4. Sold. Many thanks to all interested. I wish I had more of these EPs to sell!
  5. For sale 40 mm Explore Scientific LER 62-degrees Eyepiece, 2-inch, almost new in box. £100 plus £3 shipping.
  6. Here is the recent light curve I have made of CG Draconis - an eclipsing dwarf nova star with a twist. The data was taken with 0.5 m CDK telescope in New Mexico during the night of May 16, following the call by J. Shears from the British Astronomical Association Variable Star Section. Being a dwarf nova, we are looking at a binary star system with the primary component being a white dwarf that accretes material from a main sequence secondary star: (illustration taken from NASA/CXC/M.Weiss.) As the mass falls onto the dwarf, it forms an accretion disk around it which is thermally unstable, producing periodic outbursts. The CG Dra system is very active. In addition to outbursts, CG Dra is an eclipsing binary. As the secondary component orbits the white dwarf and the extended accretion disk around it, it obscures them every period which results in an eclipse detectable with photometry (Shears et al. 2008). In brief, the CG Dra system can be characterized as following: - Outbursts approximately every 11 days. - Two types of outbursts: short and long. - Short outbursts endure for about 4 days, long for about 8 days. - Shallow eclipses every 4 hours or so, of about 0.16 magnitudes depth, 18 minutes duration. The system had only a few observations since 2008, so the goal was to check on the current behavior and see if there's anything new going on. I have observed the system remotely for three hours in the Johnson V filter, starting 06:02 and ending 09:04 UTC. The individual FITS frames were calibrated and processed with the MetroPSF photometry program I wrote. MetroPSF calibrates the images astrometrically, matches sources with AAVSO Photometric All Sky Survey (APASS) DR9 and VSX catalogs, identifies variables, conducts photometry and generates the reports and light curves pretty much automatically once all the settings are done correctly. In the light curve obtained we can see a ~ 0.2-magnitude dip beginning at about 59351.28 JD. This does not look like an actual eclipse. More likely it is just irregular modulations in the accretion disk - the 0.15 mag flickering this system is known of makes it a difficult target. Perhaps, the accretion disk is clumpy. The problems of CG Dra - why this dwarf nova is interesting: 1) Spectroscopic observations by Bruch et al. (1997) on a 3.5 m telescope at Calar Alto in Spain show that the secondary component is of K5 ± 2 spectral type. For main sequence stars there are known mass-type relationships that allow us to estimate the mass of a main sequence star if we know its type. If we know the mass we can estimate its period in a binary system. A type-mass relation taken from Schmidt-Kaler (1982) would imply a 6-hour period for CG Dra, inconsistent with 4-hour period observed by others. This can be explained by the secondary having higher density that a main sequence star, but this has never been observed in any dwarf nova before. 2) If CG Dra is a normal dwarf nova then the main sequence star of mass corresponding to the K5 ± 2 spectral type would not fit into its Roche lobe. The material begins to transfer when it overflows the Roche lobe, which appears to be impossible in this situation. Mass transfer and outbursts shouldn't be taking place! 3) Radial velocity measurements in the spectrum of the K5 V secondary are on the order of 30 times smaller than predicted for this system. It appears there is not enough wobble of the secondary in orbit due to the gravitational pull. Bruch et al. (1997) suggest the K5 spectrum may actually originate from a star that is not a part of CG Dra system. An optical coincidence? It would be interesting to capture an eclipse and follow this system. References: Bruch, A., Schimpke, T., Kochsiek, A. 1997, A&A, 325, 601 Schmidt-Kaler, T. 1982, in Landolt-Bornstein, 2b, ed. K. Schaifers, & H. H. Voig (Heidelberg: Springer) Shears, J., Boyd, D., Brady, S., Pickard, R. JBAA, 118, 6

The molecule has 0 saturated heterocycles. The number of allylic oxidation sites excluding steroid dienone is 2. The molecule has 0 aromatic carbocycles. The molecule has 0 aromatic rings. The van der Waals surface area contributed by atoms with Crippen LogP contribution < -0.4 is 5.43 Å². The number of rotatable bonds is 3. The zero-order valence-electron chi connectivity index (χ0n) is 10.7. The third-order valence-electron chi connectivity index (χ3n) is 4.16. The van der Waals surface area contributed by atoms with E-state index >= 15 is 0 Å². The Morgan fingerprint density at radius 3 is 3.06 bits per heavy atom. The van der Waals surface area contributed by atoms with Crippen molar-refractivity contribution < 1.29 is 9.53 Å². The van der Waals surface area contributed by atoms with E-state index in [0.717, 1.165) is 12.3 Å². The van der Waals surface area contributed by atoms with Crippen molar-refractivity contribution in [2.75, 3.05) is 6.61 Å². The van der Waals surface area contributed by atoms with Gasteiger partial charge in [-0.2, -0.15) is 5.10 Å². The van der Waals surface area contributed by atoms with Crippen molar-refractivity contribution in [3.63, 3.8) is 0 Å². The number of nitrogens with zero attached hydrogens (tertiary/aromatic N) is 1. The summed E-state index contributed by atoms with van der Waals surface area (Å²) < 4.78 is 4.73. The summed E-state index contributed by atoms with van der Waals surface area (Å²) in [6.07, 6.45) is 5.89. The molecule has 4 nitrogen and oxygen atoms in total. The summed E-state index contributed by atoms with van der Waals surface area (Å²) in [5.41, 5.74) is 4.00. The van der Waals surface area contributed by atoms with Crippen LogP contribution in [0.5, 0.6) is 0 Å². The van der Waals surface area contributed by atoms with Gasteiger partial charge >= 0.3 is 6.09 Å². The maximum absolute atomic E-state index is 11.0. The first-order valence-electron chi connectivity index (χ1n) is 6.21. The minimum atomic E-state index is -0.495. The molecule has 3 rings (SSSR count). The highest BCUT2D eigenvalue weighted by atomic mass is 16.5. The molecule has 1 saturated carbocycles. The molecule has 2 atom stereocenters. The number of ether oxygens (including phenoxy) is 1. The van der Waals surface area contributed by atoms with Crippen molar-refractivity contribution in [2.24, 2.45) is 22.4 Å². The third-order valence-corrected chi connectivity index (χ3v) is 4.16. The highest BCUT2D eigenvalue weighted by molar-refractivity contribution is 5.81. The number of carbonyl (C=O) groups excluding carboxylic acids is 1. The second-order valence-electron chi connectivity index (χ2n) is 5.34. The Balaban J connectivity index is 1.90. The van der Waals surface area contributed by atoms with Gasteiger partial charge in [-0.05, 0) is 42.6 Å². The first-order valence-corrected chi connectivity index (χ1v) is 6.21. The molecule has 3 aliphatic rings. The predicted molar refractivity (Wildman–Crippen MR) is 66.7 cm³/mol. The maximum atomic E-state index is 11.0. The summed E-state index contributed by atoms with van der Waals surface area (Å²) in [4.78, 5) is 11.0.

7. StellaLyra 3mm 1.25" LER Eyepiece, new in box, £40 + £3 shipping.
  8. Selling Takahashi TG-L Alt-Azimuth Mount with Tripod. Cosmetically and mechanically both are in very good condition. This is the beefier version of the TG mount on a tripod with a height-adjustable column. Perfect for a 60-90 mm grab'n'go telescope. I've seen people putting 100 mm f/7 apo refractors on it, but I think it is intended for a smaller and shorter telescope, as it's half a fork after all. With legs fully retracted the tripod height is about 50 cm. Fully unfolded the height is about 95 cm. The vertical column with the mount head combined further extends the height up to about 155 cm. Good zenith access. The mount, as I bought it, came lacking the knob to tighten the column, so there's a simple screw there instead now. Can be replaced with just any screw with a knob, shouldn't be difficult. The vertical column has a tendency to jam a little when going up but this is minor - cured by simply pressing a little forward on the column when erecting it. The head is in very good condition and is flawless mechanically. £542 plus shipping.
  9. New EP in box, used it just a few times. £125 + £3 shipping in the UK.
  10. For sale 24 mm TeleVue Panoptic, great condition, in box with manual. £229 + £3 shipping in the UK
  11. Galaxies from central London? Really puzzled. I could barely see NGC 2903 in Leo which is quite bright, but transparency was not very good that night. I would be very curious to compare views through different telescopes/NV devices. Probably need to try pump up the magnification. Bright globular clusters are looking extremely good in NV indeed!